Contract farming bringing hope to Nakuru, Nyandarua pyrethrum sector
Gen Xers in Nakuru and Nyandarua counties fondly recall the bygone 80s and 90s when pyrethrum farming offered reliable family incomes that saw most of them through school.
Their parents heartily applied themselves to this trade, making Kenya one of the world’s leading producers of the crop, controlling a sizable chunk of the global market.
As fate would have it, mismanagement of the sector and the emergence of competitive synthetic pesticides stripped the venture of its initial allure, leading disenchanted producers to abandon pyrethrum farming for more tenable alternatives such as maize and potatoes.
However, a Nairobi-based biotechnology firm Kentegra is steadily reveving pyrethrum farming in Nakuru and Nyandarua counties through contract farming.
In this type of arrangement, agricultural production is premised on an agreement between farmers and a buyer, where the latter supplies inputs such as seeds, fertilizer, and agrochemicals, while the former’s role is to deliver products of specified quality.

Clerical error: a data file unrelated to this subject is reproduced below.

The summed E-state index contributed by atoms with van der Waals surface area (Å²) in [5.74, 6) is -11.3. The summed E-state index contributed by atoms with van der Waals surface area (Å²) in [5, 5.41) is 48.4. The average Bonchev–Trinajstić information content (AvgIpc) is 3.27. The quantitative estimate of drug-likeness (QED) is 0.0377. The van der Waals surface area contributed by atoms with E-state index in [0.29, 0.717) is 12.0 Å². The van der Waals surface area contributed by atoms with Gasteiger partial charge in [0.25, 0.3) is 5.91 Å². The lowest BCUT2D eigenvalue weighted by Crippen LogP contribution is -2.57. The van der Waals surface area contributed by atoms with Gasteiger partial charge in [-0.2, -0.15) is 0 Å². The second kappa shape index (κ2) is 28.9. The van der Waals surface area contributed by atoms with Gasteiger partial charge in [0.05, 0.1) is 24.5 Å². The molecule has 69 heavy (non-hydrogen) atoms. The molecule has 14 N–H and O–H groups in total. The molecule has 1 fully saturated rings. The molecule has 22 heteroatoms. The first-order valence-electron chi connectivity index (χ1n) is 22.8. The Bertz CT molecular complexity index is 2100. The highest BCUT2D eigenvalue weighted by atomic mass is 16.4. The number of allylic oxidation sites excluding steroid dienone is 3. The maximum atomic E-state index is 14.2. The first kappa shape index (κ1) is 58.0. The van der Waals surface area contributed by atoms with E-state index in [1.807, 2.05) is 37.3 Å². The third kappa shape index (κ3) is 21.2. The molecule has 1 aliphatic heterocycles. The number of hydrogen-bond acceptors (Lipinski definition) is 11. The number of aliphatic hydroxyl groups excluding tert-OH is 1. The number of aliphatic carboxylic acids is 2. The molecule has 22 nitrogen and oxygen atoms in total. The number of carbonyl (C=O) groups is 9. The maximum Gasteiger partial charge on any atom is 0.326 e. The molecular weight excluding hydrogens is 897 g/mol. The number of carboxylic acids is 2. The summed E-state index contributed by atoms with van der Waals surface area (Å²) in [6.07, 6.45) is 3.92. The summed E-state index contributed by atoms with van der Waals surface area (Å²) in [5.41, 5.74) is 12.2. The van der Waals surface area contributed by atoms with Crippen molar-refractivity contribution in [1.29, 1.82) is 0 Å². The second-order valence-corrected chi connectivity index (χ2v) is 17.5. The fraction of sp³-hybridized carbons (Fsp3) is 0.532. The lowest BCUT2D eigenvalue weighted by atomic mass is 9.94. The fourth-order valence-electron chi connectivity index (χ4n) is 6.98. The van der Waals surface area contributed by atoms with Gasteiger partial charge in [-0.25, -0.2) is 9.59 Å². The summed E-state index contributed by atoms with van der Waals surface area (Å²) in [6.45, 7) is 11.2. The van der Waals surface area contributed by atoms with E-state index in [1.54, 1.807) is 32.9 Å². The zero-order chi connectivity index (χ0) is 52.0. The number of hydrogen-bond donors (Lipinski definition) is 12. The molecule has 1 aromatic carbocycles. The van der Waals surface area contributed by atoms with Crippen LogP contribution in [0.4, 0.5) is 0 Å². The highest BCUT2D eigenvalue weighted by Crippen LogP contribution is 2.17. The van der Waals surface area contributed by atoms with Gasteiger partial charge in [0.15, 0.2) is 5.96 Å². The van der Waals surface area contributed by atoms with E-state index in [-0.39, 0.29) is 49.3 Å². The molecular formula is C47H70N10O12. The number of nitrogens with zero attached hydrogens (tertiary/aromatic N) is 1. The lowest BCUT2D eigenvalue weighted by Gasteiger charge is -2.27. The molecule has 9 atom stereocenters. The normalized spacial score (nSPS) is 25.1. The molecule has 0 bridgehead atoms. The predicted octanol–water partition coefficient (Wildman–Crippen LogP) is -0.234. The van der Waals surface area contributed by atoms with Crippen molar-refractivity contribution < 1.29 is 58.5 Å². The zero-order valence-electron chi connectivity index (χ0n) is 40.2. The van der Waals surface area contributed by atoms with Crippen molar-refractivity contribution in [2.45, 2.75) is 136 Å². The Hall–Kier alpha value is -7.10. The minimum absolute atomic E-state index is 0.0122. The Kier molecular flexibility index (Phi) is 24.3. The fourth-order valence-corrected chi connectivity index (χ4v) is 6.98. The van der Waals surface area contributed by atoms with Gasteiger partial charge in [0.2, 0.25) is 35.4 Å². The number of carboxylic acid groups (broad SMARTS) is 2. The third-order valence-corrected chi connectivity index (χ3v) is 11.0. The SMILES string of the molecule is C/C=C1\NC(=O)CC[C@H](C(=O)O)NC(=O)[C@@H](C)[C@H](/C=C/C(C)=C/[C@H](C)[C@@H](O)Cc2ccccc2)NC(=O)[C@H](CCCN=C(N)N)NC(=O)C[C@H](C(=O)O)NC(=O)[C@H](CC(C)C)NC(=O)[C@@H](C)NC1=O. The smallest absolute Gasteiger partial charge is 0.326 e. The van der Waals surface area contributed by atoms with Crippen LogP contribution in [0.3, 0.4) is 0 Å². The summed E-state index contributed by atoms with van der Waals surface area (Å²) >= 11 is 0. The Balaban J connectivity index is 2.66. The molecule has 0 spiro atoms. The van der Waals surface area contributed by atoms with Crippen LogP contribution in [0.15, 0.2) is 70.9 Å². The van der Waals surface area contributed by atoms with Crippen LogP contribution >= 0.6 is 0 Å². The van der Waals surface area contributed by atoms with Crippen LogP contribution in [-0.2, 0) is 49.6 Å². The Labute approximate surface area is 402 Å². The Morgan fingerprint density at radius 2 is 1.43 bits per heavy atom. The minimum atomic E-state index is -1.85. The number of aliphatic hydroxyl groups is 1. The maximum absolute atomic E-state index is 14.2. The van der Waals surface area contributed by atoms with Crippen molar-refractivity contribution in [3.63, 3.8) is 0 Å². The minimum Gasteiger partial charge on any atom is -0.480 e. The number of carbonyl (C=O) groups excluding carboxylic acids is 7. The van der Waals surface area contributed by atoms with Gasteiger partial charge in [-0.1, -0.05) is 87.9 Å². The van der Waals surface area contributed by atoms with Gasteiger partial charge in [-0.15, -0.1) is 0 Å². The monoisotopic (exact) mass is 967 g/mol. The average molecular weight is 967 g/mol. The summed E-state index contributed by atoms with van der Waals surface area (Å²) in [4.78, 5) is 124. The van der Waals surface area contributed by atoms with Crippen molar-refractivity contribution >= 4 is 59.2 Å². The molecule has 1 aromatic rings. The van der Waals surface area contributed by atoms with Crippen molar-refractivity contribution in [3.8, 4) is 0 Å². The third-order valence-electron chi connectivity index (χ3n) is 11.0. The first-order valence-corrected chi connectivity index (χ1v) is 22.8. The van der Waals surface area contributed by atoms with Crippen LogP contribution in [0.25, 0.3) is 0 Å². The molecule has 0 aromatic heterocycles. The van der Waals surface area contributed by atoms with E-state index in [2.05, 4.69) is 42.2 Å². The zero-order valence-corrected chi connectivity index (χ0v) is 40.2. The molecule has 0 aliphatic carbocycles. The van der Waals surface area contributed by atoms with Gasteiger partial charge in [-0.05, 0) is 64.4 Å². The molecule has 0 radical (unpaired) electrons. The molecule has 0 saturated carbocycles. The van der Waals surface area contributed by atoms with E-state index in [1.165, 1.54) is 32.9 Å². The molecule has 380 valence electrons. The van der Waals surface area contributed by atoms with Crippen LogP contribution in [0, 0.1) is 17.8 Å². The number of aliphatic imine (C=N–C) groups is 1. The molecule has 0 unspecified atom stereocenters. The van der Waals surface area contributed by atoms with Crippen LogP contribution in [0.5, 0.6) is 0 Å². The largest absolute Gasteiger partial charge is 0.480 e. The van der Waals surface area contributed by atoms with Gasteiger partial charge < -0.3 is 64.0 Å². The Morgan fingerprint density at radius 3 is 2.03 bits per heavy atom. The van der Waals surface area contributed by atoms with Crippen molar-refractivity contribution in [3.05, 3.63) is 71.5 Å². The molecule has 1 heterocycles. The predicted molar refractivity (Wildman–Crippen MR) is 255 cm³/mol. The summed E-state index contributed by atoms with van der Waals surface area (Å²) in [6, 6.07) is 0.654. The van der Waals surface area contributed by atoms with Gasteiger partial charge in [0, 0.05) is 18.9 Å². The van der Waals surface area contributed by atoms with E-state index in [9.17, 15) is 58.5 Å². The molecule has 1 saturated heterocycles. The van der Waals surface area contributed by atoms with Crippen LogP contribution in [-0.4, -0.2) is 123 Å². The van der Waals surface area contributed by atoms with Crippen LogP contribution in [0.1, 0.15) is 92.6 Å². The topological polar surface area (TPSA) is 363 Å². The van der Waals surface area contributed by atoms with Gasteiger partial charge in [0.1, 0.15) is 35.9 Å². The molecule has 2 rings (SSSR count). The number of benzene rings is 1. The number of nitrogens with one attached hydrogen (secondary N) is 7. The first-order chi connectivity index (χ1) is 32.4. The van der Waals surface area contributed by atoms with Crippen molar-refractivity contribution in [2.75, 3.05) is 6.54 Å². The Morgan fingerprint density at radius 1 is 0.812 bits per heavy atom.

Kentegra started out in Nakuru five years ago and has so far recruited more than 7,000 farmers across the county, offering Kes250 for a kilo of dried pyrethrum flowers.
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The firm provides contracted individuals with requisite inputs and it deploys field officers who provide farmers with technical assistance in production methods, water harvesting, soil testing, and financial literacy, among other vital services.
Following successful piloting in Nakuru, Kentegra has now shifted to Nyandarua where the county government approved its engagement with prospective farmers.
Nyandarua governor Kiarie Badilisha appreciated the company’s entry into the area, projecting impactful developments in the months ahead.
“We assure farmers that with the agreement, pyrethrum has a guaranteed market. We eventually want to increase production to a level where we can have a county-based processing plant,” said the governor.
The County’s Agriculture Executive said they seek to bring over 2,000 acres under pyrethrum this year.
Kentegra CEO Brian McKenzie added: “I guarantee farmers of market. We are going to engage in contract farming.”